Edinburgh’s Arthur’s Seat is not off the beaten path, but it does offer a sense of total isolation and moments of strange serenity close to the city – before you round the hill and see the huge crowds, at least. It’s a gorgeous tourist trap of accessible outdoors for people that like round trips of an hour and a half. It’s also an extinct volcano.
When I visit Edinburgh in August, there is a big contrast between the lively, mad Fringe Festival and the silence of the hills that sit right on the edge of the city. After a day of rolling around the city as part of the crowds that take over the tiny, cobbled streets, the urge to disappear into the hill that’s been looming boldly in the distance all day is irresistible.
“A hill for magnitude, a mountain in virtue of its bold design.”Edinburgh itself both lives up to and defies a lot of expectations. I fall in love with the city within minutes of being off the train: some people in the street are singing “I would walk 500 miles”. I giggle, and the fun continues from there. But after half a day of some wonky comedy and surreal theatre, escaping up Edinburgh’s famous hill is a relief. Despite the crowds that flow towards it (a pram included) who are lucky to treat it like a casual walk in the park, it’s far from hat and is a slightly mind boggling place.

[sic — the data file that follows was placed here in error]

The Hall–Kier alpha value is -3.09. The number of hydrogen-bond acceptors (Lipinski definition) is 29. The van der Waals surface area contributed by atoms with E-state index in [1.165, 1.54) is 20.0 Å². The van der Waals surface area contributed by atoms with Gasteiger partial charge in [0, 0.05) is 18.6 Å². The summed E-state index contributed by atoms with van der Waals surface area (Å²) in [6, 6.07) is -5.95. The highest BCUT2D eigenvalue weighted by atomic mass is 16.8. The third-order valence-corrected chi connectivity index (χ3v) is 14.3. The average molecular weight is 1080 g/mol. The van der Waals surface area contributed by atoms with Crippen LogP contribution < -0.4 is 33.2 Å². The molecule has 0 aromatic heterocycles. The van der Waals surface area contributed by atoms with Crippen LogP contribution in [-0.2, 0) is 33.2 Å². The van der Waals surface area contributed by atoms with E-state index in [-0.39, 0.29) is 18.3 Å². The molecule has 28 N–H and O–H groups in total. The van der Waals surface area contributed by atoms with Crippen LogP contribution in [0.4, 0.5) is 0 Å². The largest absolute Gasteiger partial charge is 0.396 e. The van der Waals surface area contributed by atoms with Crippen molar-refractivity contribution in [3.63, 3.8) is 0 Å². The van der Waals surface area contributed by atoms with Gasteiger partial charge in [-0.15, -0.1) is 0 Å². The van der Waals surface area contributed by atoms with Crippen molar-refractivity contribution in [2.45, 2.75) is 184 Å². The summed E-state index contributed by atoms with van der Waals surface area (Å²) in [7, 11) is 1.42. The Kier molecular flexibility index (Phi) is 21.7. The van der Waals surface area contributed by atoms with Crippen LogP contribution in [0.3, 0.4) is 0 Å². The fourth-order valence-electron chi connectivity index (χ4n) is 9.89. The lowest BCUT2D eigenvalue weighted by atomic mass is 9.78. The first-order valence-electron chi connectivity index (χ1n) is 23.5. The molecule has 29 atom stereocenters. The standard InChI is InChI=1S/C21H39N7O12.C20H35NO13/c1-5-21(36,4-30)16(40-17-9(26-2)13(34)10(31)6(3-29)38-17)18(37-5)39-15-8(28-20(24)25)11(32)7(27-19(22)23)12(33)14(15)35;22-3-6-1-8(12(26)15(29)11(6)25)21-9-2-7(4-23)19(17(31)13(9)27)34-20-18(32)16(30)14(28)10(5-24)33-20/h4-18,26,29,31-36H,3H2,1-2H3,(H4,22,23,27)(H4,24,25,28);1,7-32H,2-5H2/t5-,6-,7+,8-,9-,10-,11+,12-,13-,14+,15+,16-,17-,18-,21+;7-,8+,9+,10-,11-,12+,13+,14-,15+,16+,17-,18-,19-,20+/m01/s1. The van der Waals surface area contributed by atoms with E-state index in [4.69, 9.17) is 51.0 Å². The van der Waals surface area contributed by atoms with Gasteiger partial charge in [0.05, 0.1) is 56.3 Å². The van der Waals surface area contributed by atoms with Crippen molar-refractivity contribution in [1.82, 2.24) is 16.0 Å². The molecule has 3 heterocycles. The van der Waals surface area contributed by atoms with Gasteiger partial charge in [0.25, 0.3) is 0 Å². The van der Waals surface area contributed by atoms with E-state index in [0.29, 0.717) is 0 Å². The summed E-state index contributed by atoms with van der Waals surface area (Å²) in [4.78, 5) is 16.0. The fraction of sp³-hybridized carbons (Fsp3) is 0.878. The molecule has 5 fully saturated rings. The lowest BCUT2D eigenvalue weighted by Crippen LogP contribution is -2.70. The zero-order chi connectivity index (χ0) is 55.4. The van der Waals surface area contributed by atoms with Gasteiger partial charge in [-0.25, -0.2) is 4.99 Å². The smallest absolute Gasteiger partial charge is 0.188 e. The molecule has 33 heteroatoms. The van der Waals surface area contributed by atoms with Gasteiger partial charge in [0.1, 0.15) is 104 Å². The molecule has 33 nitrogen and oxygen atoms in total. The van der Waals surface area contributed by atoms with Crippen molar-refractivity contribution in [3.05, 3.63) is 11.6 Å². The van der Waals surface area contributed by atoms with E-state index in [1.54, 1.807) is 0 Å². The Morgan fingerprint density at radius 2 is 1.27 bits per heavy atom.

As Robert Louis Stevenson said “A hill for magnitude, a mountain in virtue of its bold design.” Have we mentioned the fact it’s an extinct volcano? That’s a bit mad, too.
It feels both huge and tiny. It’s only 251 metres up At times, if you look the right way, you can feel like you’re in the mountains. At times, a back garden with the city just below but for moments it feels like you’re somewhere completely different. You go from feeling like Mr Stevenson, having a deep moment with nature to finding yourself on the summit surrounded by children, the next. It’s a curious place. It’s headspace on your doorstep. The quote is spot on.
Getting to the top itself feels like a necessary obligation but really it’s the strange paths, weird crevices and odd spots on the way that make the entire place special. Wander in the right direction and you’ll find haggard steps to make you happy. This is very much a find your own adventure place, somewhere between the crowds.
It’s the one place that everyone will suggest you do when you visit Edinburgh. There’s a reason for that.
Looking for more Edinburgh walks? The Edinburgh Tourist Board get excited about Carlton Hill‘s 360 degree views and the Nelson Monument. There’s also 15 suggestions of green places to go for a walk in 2015 – and who can resist a linkbait list like that?